“When they observed the boldness of Peter and John and realized that they were uneducated and untrained men, they were amazed and recognized that they had been with Jesus.” Acts 4:13

The Sanhedrin observed in Peter and John what they had seen in Jesus; specifically, courage to speak boldly and authoritatively without formal training (cf. Matt. 7:28–29; Mark 1:22; Luke 20:19–26; John 7:15). They may also have remembered seeing them with Jesus (John 18:15–16). These powerful, educated rulers may have looked on these former fishermen with contempt, but they could not question what they had seen in the lives and character of these men. Based on the witness of their lives, the rulers couldn’t come up with a charge that would stick, that would keep them in jail. It’s amazing how ordinary people are able to do extraordinary things with the Spirit of God at work in their lives.

“Peter and John answered them, ‘Whether it’s right in the sight of God for us to listen to you rather than to God, you decide; for we are unable to stop speaking about what we have seen and heard.‘” (Acts 4:19–20)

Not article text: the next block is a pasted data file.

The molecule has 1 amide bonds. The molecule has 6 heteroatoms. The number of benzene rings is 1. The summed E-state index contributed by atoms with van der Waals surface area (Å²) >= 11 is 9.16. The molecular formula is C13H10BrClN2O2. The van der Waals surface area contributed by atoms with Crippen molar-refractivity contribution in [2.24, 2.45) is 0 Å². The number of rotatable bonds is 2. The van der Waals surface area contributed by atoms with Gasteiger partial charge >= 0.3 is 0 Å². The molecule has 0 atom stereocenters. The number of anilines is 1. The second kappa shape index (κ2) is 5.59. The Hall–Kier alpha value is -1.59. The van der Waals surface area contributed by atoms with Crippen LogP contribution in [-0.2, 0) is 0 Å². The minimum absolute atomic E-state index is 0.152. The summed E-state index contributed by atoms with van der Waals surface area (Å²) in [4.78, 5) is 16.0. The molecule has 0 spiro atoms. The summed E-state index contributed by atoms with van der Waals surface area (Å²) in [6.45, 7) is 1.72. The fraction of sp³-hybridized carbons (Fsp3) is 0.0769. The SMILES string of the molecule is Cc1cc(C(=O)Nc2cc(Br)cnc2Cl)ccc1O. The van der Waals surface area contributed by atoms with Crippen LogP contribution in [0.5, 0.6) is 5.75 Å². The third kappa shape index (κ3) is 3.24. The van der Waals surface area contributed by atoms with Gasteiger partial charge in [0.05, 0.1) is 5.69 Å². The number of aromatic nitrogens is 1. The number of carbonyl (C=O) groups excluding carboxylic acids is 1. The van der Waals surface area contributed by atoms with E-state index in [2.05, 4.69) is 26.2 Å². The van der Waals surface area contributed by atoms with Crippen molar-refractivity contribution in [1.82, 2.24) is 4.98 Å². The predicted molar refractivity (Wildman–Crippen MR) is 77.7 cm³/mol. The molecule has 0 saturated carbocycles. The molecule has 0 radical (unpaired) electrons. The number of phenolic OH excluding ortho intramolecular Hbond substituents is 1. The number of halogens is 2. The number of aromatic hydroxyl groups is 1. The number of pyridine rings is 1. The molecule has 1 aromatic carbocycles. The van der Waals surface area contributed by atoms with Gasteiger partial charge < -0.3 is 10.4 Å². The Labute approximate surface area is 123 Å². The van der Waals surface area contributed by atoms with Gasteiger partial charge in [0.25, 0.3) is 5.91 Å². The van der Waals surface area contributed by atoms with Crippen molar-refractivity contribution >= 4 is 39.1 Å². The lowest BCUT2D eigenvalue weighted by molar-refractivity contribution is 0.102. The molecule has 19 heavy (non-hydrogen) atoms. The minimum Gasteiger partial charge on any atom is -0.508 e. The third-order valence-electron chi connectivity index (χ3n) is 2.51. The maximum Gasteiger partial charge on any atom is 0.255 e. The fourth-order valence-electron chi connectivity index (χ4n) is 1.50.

witness_2As witnesses by the power of His Spirit, Peter and John simply couldn’t keep quiet about Jesus. In the same way, all of us can be effective witnesses in our neighborhoods, in our schools, in our workplaces, in our communities, around our state, throughout the country, and around the world.

Can I get a witness? As believers in Jesus Christ, we are all witnesses. What kind of witness will we be?  Are we a credible witness or a contemptible one? Are we quietly living for Jesus or actively telling others about Him? When people observe your life and mine will they recognize us as followers of Jesus?

Follow me… as I follow Jesus Christ.